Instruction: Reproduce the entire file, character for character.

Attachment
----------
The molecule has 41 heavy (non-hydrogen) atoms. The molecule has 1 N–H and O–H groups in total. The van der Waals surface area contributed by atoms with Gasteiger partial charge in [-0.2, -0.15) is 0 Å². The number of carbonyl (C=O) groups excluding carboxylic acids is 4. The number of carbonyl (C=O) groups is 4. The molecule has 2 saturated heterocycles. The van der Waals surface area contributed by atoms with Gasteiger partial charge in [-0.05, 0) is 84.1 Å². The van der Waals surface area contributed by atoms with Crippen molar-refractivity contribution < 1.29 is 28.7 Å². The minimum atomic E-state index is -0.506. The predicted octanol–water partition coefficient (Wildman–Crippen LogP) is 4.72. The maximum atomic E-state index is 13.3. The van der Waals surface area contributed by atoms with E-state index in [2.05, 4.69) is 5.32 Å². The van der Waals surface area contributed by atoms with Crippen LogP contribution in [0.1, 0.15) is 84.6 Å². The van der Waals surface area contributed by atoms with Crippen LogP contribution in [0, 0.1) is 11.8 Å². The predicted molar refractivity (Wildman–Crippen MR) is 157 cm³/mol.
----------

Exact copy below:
The molecule has 41 heavy (non-hydrogen) atoms. The molecule has 1 N–H and O–H groups in total. The van der Waals surface area contributed by atoms with Gasteiger partial charge in [-0.2, -0.15) is 0 Å². The number of carbonyl (C=O) groups excluding carboxylic acids is 4. The number of carbonyl (C=O) groups is 4. The molecule has 2 saturated heterocycles. The van der Waals surface area contributed by atoms with Gasteiger partial charge in [-0.05, 0) is 84.1 Å². The van der Waals surface area contributed by atoms with Crippen molar-refractivity contribution < 1.29 is 28.7 Å². The minimum atomic E-state index is -0.506. The predicted octanol–water partition coefficient (Wildman–Crippen LogP) is 4.72. The maximum atomic E-state index is 13.3. The van der Waals surface area contributed by atoms with E-state index in [2.05, 4.69) is 5.32 Å². The van der Waals surface area contributed by atoms with Crippen LogP contribution in [0.1, 0.15) is 84.6 Å². The van der Waals surface area contributed by atoms with Crippen LogP contribution in [0, 0.1) is 11.8 Å². The predicted molar refractivity (Wildman–Crippen MR) is 157 cm³/mol.